Comments made during the public meeting held after the hearing was concluded may come within the prohibition against ex parte communication. Consideration is not permitted of such comments or letters which had not been offered and introduced in the hearing, at least if they are factual or evidentiary in nature.

There may be countervailing considerations, though. The Legislature has declared that "[e]very meeting of a public body shall be open to the public in order that citizens may exercise their democratic privilege of attending and speaking at meetings of public bodies, except as otherwise provided by the Constitution of Nebraska, federal statutes, and sections 79-317, 84-1408 to 84-1414, and 85-104." Neb. Rev. Stat. § 84-1408 (1999) (emphasis added). Assuming that deciding upon the application is an agenda item for the public meeting, it is conceivable that some interested individual, even though not a party to the hearing, may want to speak on the topic at the meeting. However, within the definition of "public body" found in Neb. Rev. Stat. § 84-1409 (1999), one finds the statement that "[s]ections 84-1408 to 84-1414 shall not apply to ...(ii) judicial proceedings unless a court or other judicial body is exercising rulemaking authority, deliberating, or deciding upon the issuance of administrative orders...." In McQuinn v. Douglas County School Dist. No. 66, 259 Neb. 720, 731. 612 N.W.2d 198, 206 (2000), it was said that, "[a] board exercises a judicial function if it decides a dispute of adjudicative fact or if a statute requires it to act in a judicial manner. . . . "Adjudicative facts" are those ascertained from proof adduced at an evidentiary hearing which relate to a specific party." Id. at 731, 612 N.W.2d at 206. The ruling on a utility's application would seem to fit this criterion. Added support for the belief that the Board is exercising a judicial function is found in City of Auburn v. Eastern Nebraska Public Power Dist., 179 Neb. 439, 138 N.W.2d 629 (1965), where in the context of a challenge to the Power Review Board's approval of a utility's application for construction of a transmission line, the court referred to the power legislatively granted to the Board as a quasi-judicial one. Id. at 448, 138 N.W.2d at 635. Because of the judicial proceedings exception, the requirements of the public meetings law would not govern the Board's decisionmaking process. One may ask whether decisions on applications such as those at issue here fall within the "administrative order" exception to the "judicial proceedings" exception from the public meetings law, since the syllabi of the court in some of the appeals from decisions of the Board indicate that the topic involves administrative orders. However, in our view what was contemplated by the "administrative order" exception were court orders that involve the setting of policy for all cases, not orders entered by an administrative body in a contested case .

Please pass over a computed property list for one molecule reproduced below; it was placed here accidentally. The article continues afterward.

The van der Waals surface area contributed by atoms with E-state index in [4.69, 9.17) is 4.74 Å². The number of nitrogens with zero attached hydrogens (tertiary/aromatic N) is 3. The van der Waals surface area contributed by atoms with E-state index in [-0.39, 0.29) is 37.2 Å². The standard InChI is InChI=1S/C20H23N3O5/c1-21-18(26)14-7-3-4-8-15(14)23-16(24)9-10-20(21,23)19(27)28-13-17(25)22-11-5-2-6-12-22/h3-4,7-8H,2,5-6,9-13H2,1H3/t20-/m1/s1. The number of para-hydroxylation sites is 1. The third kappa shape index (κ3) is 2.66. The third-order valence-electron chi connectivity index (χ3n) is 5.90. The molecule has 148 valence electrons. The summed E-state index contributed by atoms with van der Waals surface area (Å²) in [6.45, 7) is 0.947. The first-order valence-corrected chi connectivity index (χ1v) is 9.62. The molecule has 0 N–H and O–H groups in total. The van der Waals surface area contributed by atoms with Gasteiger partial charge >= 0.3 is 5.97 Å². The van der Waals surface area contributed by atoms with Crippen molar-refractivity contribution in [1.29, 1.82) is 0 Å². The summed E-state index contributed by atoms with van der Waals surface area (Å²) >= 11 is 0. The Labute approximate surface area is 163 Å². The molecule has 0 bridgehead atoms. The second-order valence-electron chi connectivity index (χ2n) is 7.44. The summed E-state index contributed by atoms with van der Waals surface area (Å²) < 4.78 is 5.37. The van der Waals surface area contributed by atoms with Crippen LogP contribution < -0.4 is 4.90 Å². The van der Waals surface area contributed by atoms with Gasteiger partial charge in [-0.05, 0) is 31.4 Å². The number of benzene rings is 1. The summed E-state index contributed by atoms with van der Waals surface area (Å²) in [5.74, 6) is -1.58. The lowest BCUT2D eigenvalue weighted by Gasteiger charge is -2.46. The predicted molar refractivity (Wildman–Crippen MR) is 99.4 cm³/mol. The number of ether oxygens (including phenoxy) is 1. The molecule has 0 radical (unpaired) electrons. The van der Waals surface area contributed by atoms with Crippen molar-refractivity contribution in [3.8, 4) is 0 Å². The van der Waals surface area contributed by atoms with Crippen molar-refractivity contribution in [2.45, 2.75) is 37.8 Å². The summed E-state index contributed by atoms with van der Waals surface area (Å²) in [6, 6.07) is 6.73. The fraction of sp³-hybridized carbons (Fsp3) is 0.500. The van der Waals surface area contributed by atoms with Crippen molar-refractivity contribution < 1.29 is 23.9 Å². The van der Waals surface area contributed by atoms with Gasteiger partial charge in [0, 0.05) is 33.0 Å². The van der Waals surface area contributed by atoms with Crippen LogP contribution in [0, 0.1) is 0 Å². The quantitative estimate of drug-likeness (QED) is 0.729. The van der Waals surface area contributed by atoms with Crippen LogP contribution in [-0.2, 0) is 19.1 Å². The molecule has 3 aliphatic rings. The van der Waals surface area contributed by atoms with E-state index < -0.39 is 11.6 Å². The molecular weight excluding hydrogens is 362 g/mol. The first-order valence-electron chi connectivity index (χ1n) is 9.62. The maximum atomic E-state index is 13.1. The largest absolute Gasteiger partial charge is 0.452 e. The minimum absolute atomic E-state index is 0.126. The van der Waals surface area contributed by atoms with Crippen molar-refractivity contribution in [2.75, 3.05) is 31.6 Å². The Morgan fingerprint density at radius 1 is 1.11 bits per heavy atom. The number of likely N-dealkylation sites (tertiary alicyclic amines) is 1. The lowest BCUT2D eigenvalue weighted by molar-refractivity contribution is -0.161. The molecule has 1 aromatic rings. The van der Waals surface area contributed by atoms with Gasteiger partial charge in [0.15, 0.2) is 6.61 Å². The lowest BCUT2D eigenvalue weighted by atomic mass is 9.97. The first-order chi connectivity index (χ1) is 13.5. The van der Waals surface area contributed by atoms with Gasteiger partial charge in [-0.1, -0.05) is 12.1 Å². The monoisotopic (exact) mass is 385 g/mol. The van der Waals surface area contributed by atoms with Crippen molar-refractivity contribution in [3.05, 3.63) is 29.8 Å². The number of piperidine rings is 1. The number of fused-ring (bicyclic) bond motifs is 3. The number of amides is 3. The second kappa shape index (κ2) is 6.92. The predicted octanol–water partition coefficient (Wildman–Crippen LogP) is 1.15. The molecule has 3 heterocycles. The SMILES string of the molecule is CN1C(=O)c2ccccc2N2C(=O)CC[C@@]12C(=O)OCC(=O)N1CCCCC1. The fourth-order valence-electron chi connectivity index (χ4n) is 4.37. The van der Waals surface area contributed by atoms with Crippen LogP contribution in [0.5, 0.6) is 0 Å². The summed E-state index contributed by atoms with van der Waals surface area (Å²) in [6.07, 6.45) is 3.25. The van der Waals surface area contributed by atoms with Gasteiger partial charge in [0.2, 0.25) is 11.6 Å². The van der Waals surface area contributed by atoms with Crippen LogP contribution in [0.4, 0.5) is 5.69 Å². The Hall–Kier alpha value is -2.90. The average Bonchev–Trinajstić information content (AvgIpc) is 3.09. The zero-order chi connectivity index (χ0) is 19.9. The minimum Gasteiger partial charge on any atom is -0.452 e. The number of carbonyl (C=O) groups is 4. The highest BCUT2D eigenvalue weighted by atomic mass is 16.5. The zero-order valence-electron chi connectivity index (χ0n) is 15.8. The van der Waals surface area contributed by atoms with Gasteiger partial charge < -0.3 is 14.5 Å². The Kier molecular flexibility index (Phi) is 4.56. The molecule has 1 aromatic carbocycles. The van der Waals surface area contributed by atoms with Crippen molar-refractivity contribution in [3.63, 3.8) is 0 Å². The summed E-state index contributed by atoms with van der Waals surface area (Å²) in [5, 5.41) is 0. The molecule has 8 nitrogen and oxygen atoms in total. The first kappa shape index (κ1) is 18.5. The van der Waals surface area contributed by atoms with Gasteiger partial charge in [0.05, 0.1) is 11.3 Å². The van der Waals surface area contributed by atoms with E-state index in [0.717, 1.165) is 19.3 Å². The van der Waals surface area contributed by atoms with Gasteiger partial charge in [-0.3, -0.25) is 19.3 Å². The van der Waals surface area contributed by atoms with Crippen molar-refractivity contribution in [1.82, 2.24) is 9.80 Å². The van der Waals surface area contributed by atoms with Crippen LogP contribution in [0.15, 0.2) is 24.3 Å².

Therefore, this office is of the view that the requirements of the APA pertaining to contested cases would take priority and that evidence should not be entertained beyond that which was offered and received at the hearing.

We acknowledge that it seems somewhat odd to close the door to public comment when "public convenience and necessity" is one of the things to be considered by the Board and where the matter being addressed can have such far reaching impact. Some have criticized the use of the trial model in administrative settings because it excludes such opportunity for comment. See Charles H. Koch, Jr., Administrative Law and Practice, § 1.2 at p. 8 (2nd ed. 1997). The Board, by rule, has softened the exclusionary impact by establishing a procedure whereby persons may apply to intervene in the case. This provides them an opportunity to provide input within the context, and with the protections attendant to, a formal hearing. If the door is to be opened further, legislative action may be required. Another option would be to obtain on-the-record consent to entertain public comment. If all parties to the hearing agree to permit it, then they probably would have no basis to complain about it later, especially if an opportunity was afforded them for rebuttal.

Don Stenberg
Attorney General

Mark D. Starr
Assistant Attorney General

Attorney General